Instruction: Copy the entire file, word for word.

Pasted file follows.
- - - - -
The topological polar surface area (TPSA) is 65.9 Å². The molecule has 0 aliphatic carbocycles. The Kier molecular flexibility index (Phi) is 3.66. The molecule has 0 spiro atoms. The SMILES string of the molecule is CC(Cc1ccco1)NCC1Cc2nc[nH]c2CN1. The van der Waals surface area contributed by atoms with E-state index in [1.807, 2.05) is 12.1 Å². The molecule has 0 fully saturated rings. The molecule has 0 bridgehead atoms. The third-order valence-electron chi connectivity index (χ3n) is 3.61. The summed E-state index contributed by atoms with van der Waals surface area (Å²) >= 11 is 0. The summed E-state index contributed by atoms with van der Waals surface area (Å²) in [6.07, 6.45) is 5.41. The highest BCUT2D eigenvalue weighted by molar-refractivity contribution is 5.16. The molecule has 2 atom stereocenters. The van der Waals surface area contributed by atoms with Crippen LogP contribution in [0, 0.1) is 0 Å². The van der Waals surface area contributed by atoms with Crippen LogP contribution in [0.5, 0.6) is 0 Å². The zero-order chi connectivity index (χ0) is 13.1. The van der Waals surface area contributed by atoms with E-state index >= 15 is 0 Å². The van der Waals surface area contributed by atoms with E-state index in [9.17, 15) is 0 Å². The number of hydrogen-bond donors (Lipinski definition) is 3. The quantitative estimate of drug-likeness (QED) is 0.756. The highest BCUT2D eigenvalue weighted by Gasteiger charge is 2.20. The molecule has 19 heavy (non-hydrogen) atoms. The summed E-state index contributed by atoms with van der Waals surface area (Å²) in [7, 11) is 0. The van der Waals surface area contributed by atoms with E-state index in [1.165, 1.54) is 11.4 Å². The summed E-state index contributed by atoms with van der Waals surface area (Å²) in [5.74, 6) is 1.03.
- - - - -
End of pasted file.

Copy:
The topological polar surface area (TPSA) is 65.9 Å². The molecule has 0 aliphatic carbocycles. The Kier molecular flexibility index (Phi) is 3.66. The molecule has 0 spiro atoms. The SMILES string of the molecule is CC(Cc1ccco1)NCC1Cc2nc[nH]c2CN1. The van der Waals surface area contributed by atoms with E-state index in [1.807, 2.05) is 12.1 Å². The molecule has 0 fully saturated rings. The molecule has 0 bridgehead atoms. The third-order valence-electron chi connectivity index (χ3n) is 3.61. The summed E-state index contributed by atoms with van der Waals surface area (Å²) >= 11 is 0. The summed E-state index contributed by atoms with van der Waals surface area (Å²) in [6.07, 6.45) is 5.41. The highest BCUT2D eigenvalue weighted by molar-refractivity contribution is 5.16. The molecule has 2 atom stereocenters. The van der Waals surface area contributed by atoms with Crippen LogP contribution in [0, 0.1) is 0 Å². The van der Waals surface area contributed by atoms with Crippen LogP contribution in [0.5, 0.6) is 0 Å². The zero-order chi connectivity index (χ0) is 13.1. The van der Waals surface area contributed by atoms with E-state index >= 15 is 0 Å². The van der Waals surface area contributed by atoms with E-state index in [9.17, 15) is 0 Å². The number of hydrogen-bond donors (Lipinski definition) is 3. The quantitative estimate of drug-likeness (QED) is 0.756. The highest BCUT2D eigenvalue weighted by Gasteiger charge is 2.20. The molecule has 19 heavy (non-hydrogen) atoms. The summed E-state index contributed by atoms with van der Waals surface area (Å²) in [7, 11) is 0. The van der Waals surface area contributed by atoms with E-state index in [1.165, 1.54) is 11.4 Å². The summed E-state index contributed by atoms with van der Waals surface area (Å²) in [5.74, 6) is 1.03.